This rebellion is described not as the result of the Primer's affect on her, but because of the restrictive Neo-Victorian environment that her parents raised her in. Our main character, Nell, benefits so much from this type of education that she is eventually welcomed into the Neo-Victorian phyle, attending the same school as the intended recipients of the Primer. This is another theme throughout the novel, the idea that anyone is capable of great things if they are provided with the best educational tools and that equal access to information is important to advance society as a whole.People should not be limited by their circumstances, in the present or the future.

The parallels to the internet and our own information age are obvious, but the author expands on this concept to create a very realistic future, the seeds of which have been planted in or current society. “The Diamond Age” describes real possibilities for our future while incorporating themes that transcend time or technology, including nature versus nurture and difficulty in governing and maintaining nation-states within man-made boundaries.It also describes a future in which nanotechnology has been perfected, but society has not. The author does an excellent job of reminding us that the future is likely to be fraught with the same perils that have always faced mankind, despite whatever technology there is to mitigate these troubles.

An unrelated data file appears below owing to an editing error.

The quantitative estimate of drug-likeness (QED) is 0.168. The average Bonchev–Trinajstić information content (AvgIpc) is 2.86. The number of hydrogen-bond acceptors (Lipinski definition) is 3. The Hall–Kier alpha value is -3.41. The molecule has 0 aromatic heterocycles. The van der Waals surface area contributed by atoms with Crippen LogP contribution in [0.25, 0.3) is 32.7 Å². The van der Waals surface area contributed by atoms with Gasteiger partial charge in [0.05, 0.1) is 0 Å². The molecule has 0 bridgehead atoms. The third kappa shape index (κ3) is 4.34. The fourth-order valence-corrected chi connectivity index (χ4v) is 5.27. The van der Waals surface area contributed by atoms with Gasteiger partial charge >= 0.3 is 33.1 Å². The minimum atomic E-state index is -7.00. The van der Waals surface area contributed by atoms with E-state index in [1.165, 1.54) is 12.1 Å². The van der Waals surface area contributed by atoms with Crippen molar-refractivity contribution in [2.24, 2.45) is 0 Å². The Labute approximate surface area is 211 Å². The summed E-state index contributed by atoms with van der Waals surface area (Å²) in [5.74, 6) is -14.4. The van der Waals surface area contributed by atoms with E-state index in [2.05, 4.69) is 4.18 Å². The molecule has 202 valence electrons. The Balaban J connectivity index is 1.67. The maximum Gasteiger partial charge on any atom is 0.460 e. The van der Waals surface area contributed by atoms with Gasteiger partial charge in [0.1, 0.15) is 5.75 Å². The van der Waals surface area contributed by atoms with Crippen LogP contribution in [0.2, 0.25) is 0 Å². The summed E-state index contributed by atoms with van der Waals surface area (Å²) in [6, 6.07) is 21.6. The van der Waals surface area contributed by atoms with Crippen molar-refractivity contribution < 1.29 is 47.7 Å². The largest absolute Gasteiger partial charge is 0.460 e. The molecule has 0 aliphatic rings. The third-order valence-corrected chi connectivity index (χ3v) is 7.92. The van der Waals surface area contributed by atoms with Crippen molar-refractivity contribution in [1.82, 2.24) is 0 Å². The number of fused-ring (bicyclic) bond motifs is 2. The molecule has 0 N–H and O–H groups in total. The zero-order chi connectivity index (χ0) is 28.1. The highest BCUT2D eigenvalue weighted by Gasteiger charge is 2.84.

He is able to create a realistic future in which problems are not necessarily solved with simple answers. If anything he shows how, in many situations, a solution to a problem creates its own problems.He seems optimistic in his writing, despite the fact that it is likely that there will continue be a distinction between the haves and have-nots. These issues should not discourage people from trying to do their best and make things better for themselves and society. As we’ve learned in our discussions, there are, and will likely always be, obstacles which much be overcome, be it through technological advances or advances in the way people deal with each other as individuals.

Even in the future, humans are likely to continue to be able to solve problems that technology is unable to resolve.